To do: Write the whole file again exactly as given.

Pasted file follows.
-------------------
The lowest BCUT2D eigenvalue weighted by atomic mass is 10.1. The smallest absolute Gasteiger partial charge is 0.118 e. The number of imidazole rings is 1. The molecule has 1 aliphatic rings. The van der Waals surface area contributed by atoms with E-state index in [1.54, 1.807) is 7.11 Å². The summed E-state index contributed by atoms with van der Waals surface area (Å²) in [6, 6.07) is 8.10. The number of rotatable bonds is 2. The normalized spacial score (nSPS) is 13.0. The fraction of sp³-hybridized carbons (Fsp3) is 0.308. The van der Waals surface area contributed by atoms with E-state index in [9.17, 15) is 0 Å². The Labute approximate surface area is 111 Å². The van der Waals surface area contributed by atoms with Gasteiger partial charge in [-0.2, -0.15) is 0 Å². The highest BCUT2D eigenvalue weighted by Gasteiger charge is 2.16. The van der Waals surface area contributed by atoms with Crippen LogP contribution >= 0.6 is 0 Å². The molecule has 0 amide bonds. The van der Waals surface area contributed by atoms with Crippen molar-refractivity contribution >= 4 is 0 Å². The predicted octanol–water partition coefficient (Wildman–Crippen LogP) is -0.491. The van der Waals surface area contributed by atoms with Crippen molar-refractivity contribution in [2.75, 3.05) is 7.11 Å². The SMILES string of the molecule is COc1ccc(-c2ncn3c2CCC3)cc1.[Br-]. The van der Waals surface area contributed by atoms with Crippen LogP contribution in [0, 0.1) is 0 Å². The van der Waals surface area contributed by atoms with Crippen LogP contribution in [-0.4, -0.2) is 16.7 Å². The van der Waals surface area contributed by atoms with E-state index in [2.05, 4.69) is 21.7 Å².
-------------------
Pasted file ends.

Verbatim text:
The lowest BCUT2D eigenvalue weighted by atomic mass is 10.1. The smallest absolute Gasteiger partial charge is 0.118 e. The number of imidazole rings is 1. The molecule has 1 aliphatic rings. The van der Waals surface area contributed by atoms with E-state index in [1.54, 1.807) is 7.11 Å². The summed E-state index contributed by atoms with van der Waals surface area (Å²) in [6, 6.07) is 8.10. The number of rotatable bonds is 2. The normalized spacial score (nSPS) is 13.0. The fraction of sp³-hybridized carbons (Fsp3) is 0.308. The van der Waals surface area contributed by atoms with E-state index in [9.17, 15) is 0 Å². The Labute approximate surface area is 111 Å². The van der Waals surface area contributed by atoms with Gasteiger partial charge in [-0.2, -0.15) is 0 Å². The highest BCUT2D eigenvalue weighted by Gasteiger charge is 2.16. The van der Waals surface area contributed by atoms with Crippen LogP contribution >= 0.6 is 0 Å². The molecule has 0 amide bonds. The van der Waals surface area contributed by atoms with Crippen molar-refractivity contribution >= 4 is 0 Å². The predicted octanol–water partition coefficient (Wildman–Crippen LogP) is -0.491. The van der Waals surface area contributed by atoms with Crippen molar-refractivity contribution in [2.75, 3.05) is 7.11 Å². The SMILES string of the molecule is COc1ccc(-c2ncn3c2CCC3)cc1.[Br-]. The van der Waals surface area contributed by atoms with Crippen LogP contribution in [0, 0.1) is 0 Å². The van der Waals surface area contributed by atoms with Crippen LogP contribution in [-0.4, -0.2) is 16.7 Å². The van der Waals surface area contributed by atoms with E-state index in [2.05, 4.69) is 21.7 Å².